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J. Dahm 1, J. Ponsford 1,2, D. Wong 1,3, M.Schönberger 1,2 1 Monash University, 2 Monash-Epworth Rehabilitation Research Centre, 3 Epworth Hospital Introduction.

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Presentation on theme: "J. Dahm 1, J. Ponsford 1,2, D. Wong 1,3, M.Schönberger 1,2 1 Monash University, 2 Monash-Epworth Rehabilitation Research Centre, 3 Epworth Hospital Introduction."— Presentation transcript:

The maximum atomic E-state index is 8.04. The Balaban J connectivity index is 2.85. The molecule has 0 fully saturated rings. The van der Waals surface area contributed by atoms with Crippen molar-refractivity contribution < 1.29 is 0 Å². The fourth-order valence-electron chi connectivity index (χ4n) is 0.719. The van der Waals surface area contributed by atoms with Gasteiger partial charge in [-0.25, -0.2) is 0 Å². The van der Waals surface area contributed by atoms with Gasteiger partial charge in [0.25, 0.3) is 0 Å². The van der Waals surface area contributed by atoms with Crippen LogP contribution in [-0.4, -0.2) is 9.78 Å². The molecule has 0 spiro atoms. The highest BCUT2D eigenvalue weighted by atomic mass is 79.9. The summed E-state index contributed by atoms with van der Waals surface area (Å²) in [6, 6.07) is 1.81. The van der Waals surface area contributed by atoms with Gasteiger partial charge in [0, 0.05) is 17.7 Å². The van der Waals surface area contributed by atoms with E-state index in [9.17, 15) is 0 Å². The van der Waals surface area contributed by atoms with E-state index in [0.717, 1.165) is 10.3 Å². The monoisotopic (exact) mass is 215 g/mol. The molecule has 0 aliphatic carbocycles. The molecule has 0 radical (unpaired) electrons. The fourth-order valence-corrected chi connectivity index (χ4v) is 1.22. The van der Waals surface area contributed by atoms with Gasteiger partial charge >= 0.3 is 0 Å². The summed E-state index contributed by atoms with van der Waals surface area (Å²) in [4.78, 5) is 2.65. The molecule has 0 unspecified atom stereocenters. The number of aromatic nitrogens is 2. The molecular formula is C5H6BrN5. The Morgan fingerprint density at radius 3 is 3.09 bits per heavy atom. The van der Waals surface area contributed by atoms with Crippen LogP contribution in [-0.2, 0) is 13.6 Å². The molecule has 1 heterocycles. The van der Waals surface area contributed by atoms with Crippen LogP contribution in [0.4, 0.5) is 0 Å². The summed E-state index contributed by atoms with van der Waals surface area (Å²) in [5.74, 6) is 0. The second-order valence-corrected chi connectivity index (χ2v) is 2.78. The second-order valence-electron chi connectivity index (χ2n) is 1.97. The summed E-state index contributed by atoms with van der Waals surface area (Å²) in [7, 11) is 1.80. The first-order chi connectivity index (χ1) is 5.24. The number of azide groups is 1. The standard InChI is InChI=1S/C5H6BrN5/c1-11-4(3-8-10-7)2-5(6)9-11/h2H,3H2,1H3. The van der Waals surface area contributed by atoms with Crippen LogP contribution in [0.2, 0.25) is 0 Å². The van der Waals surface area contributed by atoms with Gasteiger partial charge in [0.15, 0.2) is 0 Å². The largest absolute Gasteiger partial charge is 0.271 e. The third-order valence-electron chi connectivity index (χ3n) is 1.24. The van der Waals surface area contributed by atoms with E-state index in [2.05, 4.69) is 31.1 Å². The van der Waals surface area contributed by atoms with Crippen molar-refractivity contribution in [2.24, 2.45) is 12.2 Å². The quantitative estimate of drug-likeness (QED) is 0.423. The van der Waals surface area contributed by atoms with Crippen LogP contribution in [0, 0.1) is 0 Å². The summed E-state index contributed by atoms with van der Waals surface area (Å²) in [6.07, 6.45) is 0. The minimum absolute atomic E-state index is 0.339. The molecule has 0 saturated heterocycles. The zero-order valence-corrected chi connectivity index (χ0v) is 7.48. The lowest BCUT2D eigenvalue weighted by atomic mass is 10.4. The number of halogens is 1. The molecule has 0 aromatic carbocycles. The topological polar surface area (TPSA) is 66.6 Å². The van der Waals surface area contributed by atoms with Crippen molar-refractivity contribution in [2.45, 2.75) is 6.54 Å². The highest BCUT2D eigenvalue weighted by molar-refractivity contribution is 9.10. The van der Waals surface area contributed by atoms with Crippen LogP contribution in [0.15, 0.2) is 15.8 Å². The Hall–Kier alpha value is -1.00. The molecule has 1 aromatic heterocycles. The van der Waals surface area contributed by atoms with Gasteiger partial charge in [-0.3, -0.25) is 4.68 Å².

1 J. Dahm 1, J. Ponsford 1,2, D. Wong 1,3, M.Schönberger 1,2 1 Monash University, 2 Monash-Epworth Rehabilitation Research Centre, 3 Epworth Hospital Introduction Prevalence of anxiety and depression following traumatic brain injury (TBI) is higher than population rates and is associated with poorer outcomes. A quick self-report measure of depression and anxiety symptoms would assist in identifying those at risk and provide input to rehabilitation planning. However, utility of such measures is complicated by confounding somatic symptoms of the injury, patients’ overall level of distress and lack of self-awareness. The Hospital Anxiety Depression Scale (HADS) measures self-reported symptoms of anxiety (HADS-A) and depression (HADS-D) and includes few somatic symptoms. It is frequently used following TBI, but the extent to which symptoms of anxiety and depression reflect general distress over injury-related changes remains unclear. The Depression Anxiety Stress Scales (DASS) is a self-report measure comprising three scales: depression (DASS-D), anxiety (DASS-A) and stress (DASS-S). A short version, DASS-21, is available. DASS-D excludes somatic symptoms but DASS-A includes somatic items associated with physiological hyperarousal. By measuring general distress on a separate scale the DASS may show greater sensitivity and specificity than the HADS following TBI. Method Sixty-two participants with TBI (77% male; 75% injured in road accidents) recruited from Epworth Hospital; mean age years (SD = 16.00, range = years); mean education years (SD = 2.31, range = years); mean time since injury days (SD = , range = days); mean lowest GCS score 8.81 (SD = 4.34, range = 3 -15). Anxiety and depression were measured using the Structured Clinical Interview for the DSM-IV- TR (SCID-I), with the HADS and DASS being completed in a separate session. Results Twenty-three participants (37%) were diagnosed with one or more anxiety or mood disorders using the SCID-I. Twenty participants were diagnosed with an anxiety disorder, and 16 participants were diagnosed with a mood disorder. For prediction of diagnosis of a mood or anxiety disorder, all DASS and HADS scales demonstrated a significant area under the curve (AUC). DASS scales correlated highly with their HADS equivalents, with r =.85 for the depression scales and r =.69 for the anxiety scales. Tables 1 and 2 show the sensitivity and specificity of each of the scales at the cutoff recommended in the relevant manual, as well as the AUCs. Figures 1 and 2 show the ROC curves for predicting anxiety and mood disorders. Logistic regression analyses revealed that DASS-D, but not HADS-D, made an individual contribution in predicting diagnosis of a mood disorder. Conversely, HADS-A, but not DASS-A, made an individual contribution in predicting diagnosis of an anxiety disorder. Sensitivity of DASS-A at the recommended cut-off increased with removal of musculoskeletal items such as shakiness and trembling, suggesting they reflect symptoms of injury rather than anxiety. Specificity of DASS-A decreased with removal of autonomic arousal items such as heart racing and perspiration, suggesting they reflect the physiological hyperarousal of anxiety. However, the AUCs remained similar. Conclusions DASS-D demonstrated a better trade-off between sensitivity and specificity than HADS-D in predicting depression, but HADS-A demonstrated a better trade-off than DASS-A in predicting anxiety. A larger sample is required to confirm this. DASS-S demonstrated good sensitivity and specificity for both anxiety and depression, indicating that anxiety and depression in individuals with TBI are related to levels of general distress. Performance of the DASS-21 was similar to the DASS. The short form is easier to use in those with TBI. DASS21-S shows promise as a 7- item screening measure of general distress that is in the public domain. The impact of somatic symptoms on DASS ratings should be examined further. Table 1 Utility of the DASS and HADS in predicting mood disorders Scale Sensitivity % Specificity % AUC DASS-D ** HADS-D ** DASS-S ** DASS21-D ** DASS21-S ** Table 2 Utility of the DASS and HADS in predicting anxiety disorders Scale Sensitivity % Specificity % AUC DASS-A ** HADS-A ** DASS-S ** DASS21-A ** DASS21-S ** DASS-A no somatic ** DASS-A no musculoskeletal ** DASS-A no autonomic ** Aims To examine and compare the sensitivity and specificity of the DASS and HADS in predicting clinical diagnosis of anxiety and depression in individuals with TBI. To examine the sensitivity and specificity of the DASS-21 and a version excluding somatic items from DASS-A. Utility of the Depression Anxiety Stress Scales in assessing depression and anxiety following traumatic brain injury Figure 1. ROC curve for DASS and HADS predicting mood disorders Figure 2. ROC curve for DASS and HADS predicting anxiety disorders ** p <.01


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